Families turn to glass recycling for survival

MUTARE- A fortuitous beginning in a campaign by environmental enthusiasts to rid a local suburb of accumulating glass waste has over years bolstered meager income for seven families.

Initially started as an environmental campaign to reduce increasing glass garbage in Hobhouse, one of the city’s newest suburbs, waste management has been turned into an alternative income generating project to assuage pangs of poverty and the liquidity crunch.

Three years ago a group of five men decided to launch a zero waste campaign as they witnessed, on a daily basis, glass waste accumulating at an exponential rate. They felt this waste posed a danger to their growing populace.

In their makeshift wheel barrows and carts the men often scorned by school drop outs, collected discarded glass as local municipality service delivery was severely limited and dumped it in pits in the peripheries of residential areas.

Today they are a formalised domestic glass recycling company comprising of seven members, including two women who joined in as means of survival and a necessity to put food on the table for their hungry families. All seven are unemployed.

Tanja Glasses is now a fully fledged ‘company’ operating in the backyard of Chairman Thomas Jarideni’s house producing recycled glass for domestic use, commercial and retail thanks to assistance from a local non-governmental organisation (NGO).

Jarideni acknowledges the role played by Mercy Corps in setting up markets for their recycled glass which they resell in packs of six at $2.50 boosting their meager earnings from odd piece jobs.

“When we started about 3 years ago this project was aimed at ensuring that we go back to zero waste in Hobhouse. We also wanted to protect the society and our environment from the accumulating glass waste.

“So we would collect this glass in empty sacks and wheel barrows and dump it in pits at the ends of the suburbs.

“However one of our colleagues taught us how to cut the glass for re use that’s when Mercy Corps and EMA (Environmental Management Agency) came in and offered to market this recycled glass for us.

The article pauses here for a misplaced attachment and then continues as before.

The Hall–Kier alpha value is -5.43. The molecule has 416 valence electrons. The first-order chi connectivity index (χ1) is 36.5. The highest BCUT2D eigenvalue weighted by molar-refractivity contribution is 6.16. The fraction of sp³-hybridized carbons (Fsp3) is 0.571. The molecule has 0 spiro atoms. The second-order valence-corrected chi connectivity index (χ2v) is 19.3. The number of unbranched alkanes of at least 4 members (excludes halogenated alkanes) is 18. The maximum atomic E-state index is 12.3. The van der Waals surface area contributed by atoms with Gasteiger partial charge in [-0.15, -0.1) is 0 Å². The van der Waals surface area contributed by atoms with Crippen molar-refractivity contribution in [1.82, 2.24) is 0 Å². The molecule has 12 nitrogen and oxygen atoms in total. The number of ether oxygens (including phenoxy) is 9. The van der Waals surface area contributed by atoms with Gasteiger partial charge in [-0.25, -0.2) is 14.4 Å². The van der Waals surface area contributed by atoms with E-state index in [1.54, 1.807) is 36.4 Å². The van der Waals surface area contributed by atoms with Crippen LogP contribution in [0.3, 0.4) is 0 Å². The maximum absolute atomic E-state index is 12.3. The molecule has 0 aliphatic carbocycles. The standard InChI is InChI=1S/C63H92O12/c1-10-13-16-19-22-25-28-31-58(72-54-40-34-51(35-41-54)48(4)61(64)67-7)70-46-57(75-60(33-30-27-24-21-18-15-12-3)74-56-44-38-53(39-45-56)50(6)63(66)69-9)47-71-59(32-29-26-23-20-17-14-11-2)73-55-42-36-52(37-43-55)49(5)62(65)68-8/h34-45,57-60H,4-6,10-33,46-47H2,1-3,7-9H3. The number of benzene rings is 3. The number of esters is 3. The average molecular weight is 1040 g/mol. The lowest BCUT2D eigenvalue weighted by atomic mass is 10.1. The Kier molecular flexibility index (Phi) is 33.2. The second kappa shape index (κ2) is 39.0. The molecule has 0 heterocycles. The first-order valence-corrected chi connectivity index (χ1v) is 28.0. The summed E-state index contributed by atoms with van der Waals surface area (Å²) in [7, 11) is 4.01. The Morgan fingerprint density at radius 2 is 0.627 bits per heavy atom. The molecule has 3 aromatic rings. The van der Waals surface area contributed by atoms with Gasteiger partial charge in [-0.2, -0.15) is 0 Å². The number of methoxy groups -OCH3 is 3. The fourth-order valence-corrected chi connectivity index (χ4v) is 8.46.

“We said yes and ever since we have not looked back,” he said.

The process of cutting the glass is fairly simply, requiring a bucket of water, strong thread (mostly fibre which they outsource in rural areas) catapult and sandpaper, although manually production is somewhat slow.

One member of Tanja Glass, Luckson Tanyanyiwa demonstrated the process which lasts for not more than five minutes, depending on the glass as well as the thread used to cut the glass.

The Process

The glass is tied around by a catapult which is meant to insulate heat generated by the thread from spreading through the body of the glass. The thread is tied securely to a belt and then coiled around the glass which is repeatedly grated at the designated point until heat is generated.

It is then dipped into cold water where it cracks as the sudden cooling contracts the hot glass thereby breaking evenly on the desired edges which are then smoothed over by sand paper to refine the sharp rim.

This demonstration illustrated practical application of science at a domestic level which Tanja Glasses aims to surpass by acquiring a machine which can boost their production from the 300-400 cases they produce a month, claims Tanyanyiwa.

“As you have seen the process is fairly simple but it takes up a long time and if we had a machine we could produce more of this recycled glass but now we are limited to producing around 300-400 packs a month,” he said.

The aim of the Tanja Glass is to mechanise in order to increase their capacity to produce both for domestic and commercial markets.

For now their domestic market in their residential suburb is sufficient despite the slow uptake of their wares they say people have now warmed up to their products as they are now preferable due to their durability.

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